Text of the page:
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What you need to know before installing EV charging infrastructure

Mer, an EV charging company owned by Statkraft, Europe’s largest producer of renewable energy, outlines the things you need to know before installing EV charging infrastructure. 

More and more utility, trade and construction companies are switching their fleets to electric. But an electricity supply that is inadequate to support the level of EV charging required to power the fleet at a depot can present a challenge if fleet managers do not consider the infrastructure early in the process.

From laying broadband cables to carrying out roadworks, the utilities and construction sector provides essential services to the UK. The vehicles that carry the equipment and staff to carry out these jobs are a crucial part of a company’s ability to execute its services.

Fleet managers are looking to lead the switch to electric vehicles to reduce their impact on the environment. With this switch comes the need for reliable charging infrastructure to be installed at company depots for the vehicles to charge when they are not in operation.

However, rolling out charging infrastructure for electric vans and trucks is not a simple process. Making mistakes can lead to expensive delays and failures in the long-run. It’s crucial that the right charging infrastructure is selected, as it’s just as important as choosing the right vehicles for the job. After all, these operation-essential vehicles are useless to a company if they do not have the right infrastructure to keep them charged up for the long mileage they need to cover.

It’s all about the power

There are a number of things to think about when installing EV charging infrastructure for a commercial fleet. Understanding the capacity of your grid connection is one of the most important.

Because EV chargers use a considerable amount of energy, adding EVs to a depot’s fleet will increase the power usage of the depots. A fleet of electric commercial vehicles will place a higher demand on a site’s grid connection, and so having a deficiency in power could lead to outages across other amenities on site and the inability to charge these mission-critical fleets. This is why you need to know how much power is already being used at the depot and how much remains from the existing grid connection.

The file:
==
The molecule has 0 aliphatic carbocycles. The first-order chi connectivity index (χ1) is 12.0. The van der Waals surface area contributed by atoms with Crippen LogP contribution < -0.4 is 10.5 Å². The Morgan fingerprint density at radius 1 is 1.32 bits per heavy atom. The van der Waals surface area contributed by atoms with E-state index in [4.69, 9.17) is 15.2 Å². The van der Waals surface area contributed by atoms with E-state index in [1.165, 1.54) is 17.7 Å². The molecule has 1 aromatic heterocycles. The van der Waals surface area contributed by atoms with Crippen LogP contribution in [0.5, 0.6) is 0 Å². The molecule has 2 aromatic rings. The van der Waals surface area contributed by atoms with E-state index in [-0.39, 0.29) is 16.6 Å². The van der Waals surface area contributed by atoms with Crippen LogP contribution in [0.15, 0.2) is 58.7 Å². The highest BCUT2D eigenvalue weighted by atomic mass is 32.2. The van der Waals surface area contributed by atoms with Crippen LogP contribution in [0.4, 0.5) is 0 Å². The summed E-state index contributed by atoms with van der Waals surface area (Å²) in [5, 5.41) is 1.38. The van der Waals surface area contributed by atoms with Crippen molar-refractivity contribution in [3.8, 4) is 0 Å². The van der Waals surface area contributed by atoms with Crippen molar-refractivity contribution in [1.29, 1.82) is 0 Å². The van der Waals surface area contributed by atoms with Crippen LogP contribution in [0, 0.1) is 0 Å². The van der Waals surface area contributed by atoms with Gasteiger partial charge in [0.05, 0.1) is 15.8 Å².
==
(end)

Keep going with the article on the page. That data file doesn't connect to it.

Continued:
If the current power connection is not enough to support the number of chargers required to meet corporate EV targets, a power connection upgrade is the next step. There are financial and time implications to this, which you need to factor into the overall strategy for electrification from the offset.

Navigating power difficulties

If a budget increase is out of the question to cover any necessary connection upgrades, it’s possible that a phased approach to electrification could be a good option. Rather than electrifying the entire fleet, start with a small selection of vehicles and install a few charge points to test the waters first, and then consider expanding both the fleet and the charging network in the future.

Additionally, load balancing is a great option if power availability is a concern. When energy demands from EVs plugged into the network are larger than the available amount of power, smart chargers will equally divide power between the vehicles. The vehicles can still charge, but at a slower rate, but it does not compromise power to other operations or lead to an unwanted surcharge from the DNO.

Next steps

Once you have calculated the power availability at the site you intend to install EV charge points on and, if necessary, decided on a solution to overcoming grid limitations, you should then move onto identifying whether fast or rapid chargers will best suit your electric last mile fleet needs. 

If the vehicles have a short amount of downtime, then rapid chargers could be the best bet – but they also consume more power. Fast chargers will likely be sufficient for most depots where vehicles are sat overnight unused. This will then provide enough of a charge to ensure the vehicles are able to be ready to go the next day. 

Of course, after you’ve selected those critical components – it’s time to think about procurement, the installation process, as well as how to effectively minimise charger downtime for your mission critical EVs. 


Mer is a European EV charging company owned by Statkraft, Europe’s largest renewable energy producer.

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